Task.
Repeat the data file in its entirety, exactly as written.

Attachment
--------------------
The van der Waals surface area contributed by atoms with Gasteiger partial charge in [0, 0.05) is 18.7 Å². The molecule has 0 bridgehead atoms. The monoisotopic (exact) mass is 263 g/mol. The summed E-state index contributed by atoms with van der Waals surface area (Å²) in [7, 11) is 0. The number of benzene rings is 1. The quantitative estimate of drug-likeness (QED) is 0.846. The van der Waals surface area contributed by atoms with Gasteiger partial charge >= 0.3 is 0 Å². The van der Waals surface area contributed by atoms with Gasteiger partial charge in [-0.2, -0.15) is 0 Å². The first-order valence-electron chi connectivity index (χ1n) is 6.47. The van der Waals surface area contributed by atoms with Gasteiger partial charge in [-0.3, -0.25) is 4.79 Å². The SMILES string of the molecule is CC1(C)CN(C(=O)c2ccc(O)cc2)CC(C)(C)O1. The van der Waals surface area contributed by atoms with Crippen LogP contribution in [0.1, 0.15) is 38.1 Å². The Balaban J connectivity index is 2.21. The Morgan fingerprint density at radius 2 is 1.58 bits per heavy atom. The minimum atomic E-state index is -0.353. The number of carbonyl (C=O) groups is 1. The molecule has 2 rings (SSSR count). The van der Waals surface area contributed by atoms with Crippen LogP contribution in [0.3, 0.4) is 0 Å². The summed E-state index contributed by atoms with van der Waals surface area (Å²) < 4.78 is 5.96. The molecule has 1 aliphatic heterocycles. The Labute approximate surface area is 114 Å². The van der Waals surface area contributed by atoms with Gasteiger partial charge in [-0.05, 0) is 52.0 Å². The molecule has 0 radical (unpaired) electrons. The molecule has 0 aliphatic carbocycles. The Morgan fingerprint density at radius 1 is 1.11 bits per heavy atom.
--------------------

The van der Waals surface area contributed by atoms with Gasteiger partial charge in [0, 0.05) is 18.7 Å². The molecule has 0 bridgehead atoms. The monoisotopic (exact) mass is 263 g/mol. The summed E-state index contributed by atoms with van der Waals surface area (Å²) in [7, 11) is 0. The number of benzene rings is 1. The quantitative estimate of drug-likeness (QED) is 0.846. The van der Waals surface area contributed by atoms with Gasteiger partial charge >= 0.3 is 0 Å². The van der Waals surface area contributed by atoms with Gasteiger partial charge in [-0.2, -0.15) is 0 Å². The first-order valence-electron chi connectivity index (χ1n) is 6.47. The van der Waals surface area contributed by atoms with Gasteiger partial charge in [-0.3, -0.25) is 4.79 Å². The SMILES string of the molecule is CC1(C)CN(C(=O)c2ccc(O)cc2)CC(C)(C)O1. The van der Waals surface area contributed by atoms with Crippen LogP contribution in [0.1, 0.15) is 38.1 Å². The Balaban J connectivity index is 2.21. The Morgan fingerprint density at radius 2 is 1.58 bits per heavy atom. The minimum atomic E-state index is -0.353. The number of carbonyl (C=O) groups is 1. The molecule has 2 rings (SSSR count). The van der Waals surface area contributed by atoms with Crippen LogP contribution in [0.3, 0.4) is 0 Å². The summed E-state index contributed by atoms with van der Waals surface area (Å²) < 4.78 is 5.96. The molecule has 1 aliphatic heterocycles. The Labute approximate surface area is 114 Å². The van der Waals surface area contributed by atoms with Gasteiger partial charge in [-0.05, 0) is 52.0 Å². The molecule has 0 radical (unpaired) electrons. The molecule has 0 aliphatic carbocycles. The Morgan fingerprint density at radius 1 is 1.11 bits per heavy atom.